Another Benefit of Optimizing Your Lightroom Catalog

OK, put this in the “Scott didn’t realize this” category, but on Wednesday night, we wrapped up our two-day Landscape Photography Conference (which went awesome, by the way – thanks to everybody that came out – over 1,000 photographers from around the world), and during the wrap up we do a Q&A session with each of the instructors. Well, one of the conference instructors was the awesome Terry White, and a question came up from an attendee who said she was concerned because her Lightroom Classic catalog had grown to over 1-Terabyte (which is a ton – I’ve never had my catalog grow to anything approaching that). Anyway, from Terry, I learned another reason why Optimizing your catalog is a good thing (and it’s a thing I did not realize it did), and that is:

When you optimize your catalog, it also deletes any high-res 1:1 preview that you haven’t opened in a while so that greatly slims down your catalog, and that right there will probably fix that photographer’s gianormous catalog size problem.

Now, I know Rob Sylvan is probably shaking his head thinking, “I can’t believe Scott didn’t know that,” but I don’t know all the stuff Rob knows. He has a giant brain. Really big, and it’s full of stuff I don’t know, which is exactly why I wanted him here writing a column on this blog. Really, big and giant brain.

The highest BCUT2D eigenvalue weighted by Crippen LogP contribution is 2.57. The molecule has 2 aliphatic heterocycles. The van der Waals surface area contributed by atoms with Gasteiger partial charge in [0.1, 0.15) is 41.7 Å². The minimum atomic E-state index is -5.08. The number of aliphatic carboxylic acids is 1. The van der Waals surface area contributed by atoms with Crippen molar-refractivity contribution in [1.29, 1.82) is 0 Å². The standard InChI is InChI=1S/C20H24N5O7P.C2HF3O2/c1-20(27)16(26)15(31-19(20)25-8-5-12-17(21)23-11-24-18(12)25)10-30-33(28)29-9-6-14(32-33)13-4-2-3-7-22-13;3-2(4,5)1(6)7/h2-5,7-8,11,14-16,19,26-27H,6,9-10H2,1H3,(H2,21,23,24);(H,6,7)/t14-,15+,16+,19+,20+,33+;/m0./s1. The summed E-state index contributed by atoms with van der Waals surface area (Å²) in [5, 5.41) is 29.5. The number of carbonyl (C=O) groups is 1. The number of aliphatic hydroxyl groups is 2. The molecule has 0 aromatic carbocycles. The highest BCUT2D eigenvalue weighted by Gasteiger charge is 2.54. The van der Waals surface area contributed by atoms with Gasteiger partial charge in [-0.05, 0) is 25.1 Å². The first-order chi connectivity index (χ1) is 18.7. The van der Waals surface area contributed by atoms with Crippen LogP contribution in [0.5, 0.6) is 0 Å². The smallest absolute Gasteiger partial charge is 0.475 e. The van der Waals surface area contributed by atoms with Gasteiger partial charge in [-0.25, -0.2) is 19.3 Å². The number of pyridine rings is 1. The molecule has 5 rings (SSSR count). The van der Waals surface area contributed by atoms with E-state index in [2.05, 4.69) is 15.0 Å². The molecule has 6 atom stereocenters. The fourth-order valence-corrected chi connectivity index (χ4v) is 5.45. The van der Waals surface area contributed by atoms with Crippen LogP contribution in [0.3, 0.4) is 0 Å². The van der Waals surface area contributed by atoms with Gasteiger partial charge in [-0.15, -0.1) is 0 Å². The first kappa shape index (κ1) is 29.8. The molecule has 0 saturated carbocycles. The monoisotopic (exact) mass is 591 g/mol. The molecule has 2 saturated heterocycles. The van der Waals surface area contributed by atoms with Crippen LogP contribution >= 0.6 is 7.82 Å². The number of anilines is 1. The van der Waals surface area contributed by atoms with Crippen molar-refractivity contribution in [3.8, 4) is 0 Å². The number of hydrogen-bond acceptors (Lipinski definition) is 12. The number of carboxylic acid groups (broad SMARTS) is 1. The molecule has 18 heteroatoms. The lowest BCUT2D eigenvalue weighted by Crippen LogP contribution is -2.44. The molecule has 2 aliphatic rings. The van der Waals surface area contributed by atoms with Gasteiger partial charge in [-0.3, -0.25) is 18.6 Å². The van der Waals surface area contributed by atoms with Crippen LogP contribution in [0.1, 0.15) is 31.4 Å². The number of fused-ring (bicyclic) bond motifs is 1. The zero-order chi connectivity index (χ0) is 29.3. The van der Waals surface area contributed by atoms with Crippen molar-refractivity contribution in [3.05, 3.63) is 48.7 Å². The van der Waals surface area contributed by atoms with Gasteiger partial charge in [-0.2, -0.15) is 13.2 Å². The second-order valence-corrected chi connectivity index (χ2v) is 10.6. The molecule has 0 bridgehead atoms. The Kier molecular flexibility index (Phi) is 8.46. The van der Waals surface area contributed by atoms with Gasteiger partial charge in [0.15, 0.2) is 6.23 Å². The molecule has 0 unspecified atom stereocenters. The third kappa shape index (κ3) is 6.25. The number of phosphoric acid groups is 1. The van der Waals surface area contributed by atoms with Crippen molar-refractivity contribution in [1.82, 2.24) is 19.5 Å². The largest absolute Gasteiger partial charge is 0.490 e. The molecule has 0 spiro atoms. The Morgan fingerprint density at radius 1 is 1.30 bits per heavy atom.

OK, that’s it for today. Here’s wishing you a fantastic, relaxing, slim-catalog type of weekend. 🙂


P.S. If you’re thinking about going Mirrorless, or better yet, you’re concerned about whether you should go mirrorless or not, this is for you: I was the guest yesterday on Vanelli’s Skylum Coffee Break podcast, and our topic was “How to go mirrorless without fear,” and we covered so many things that a lot of folks weren’t aware of. I’m embedding the podcast below (it’s a video podcast, but you can just listen to the audio only – we didn’t share any images or anything). Thanks, V, for having me on – I had a great time (with lots of great questions from your viewers).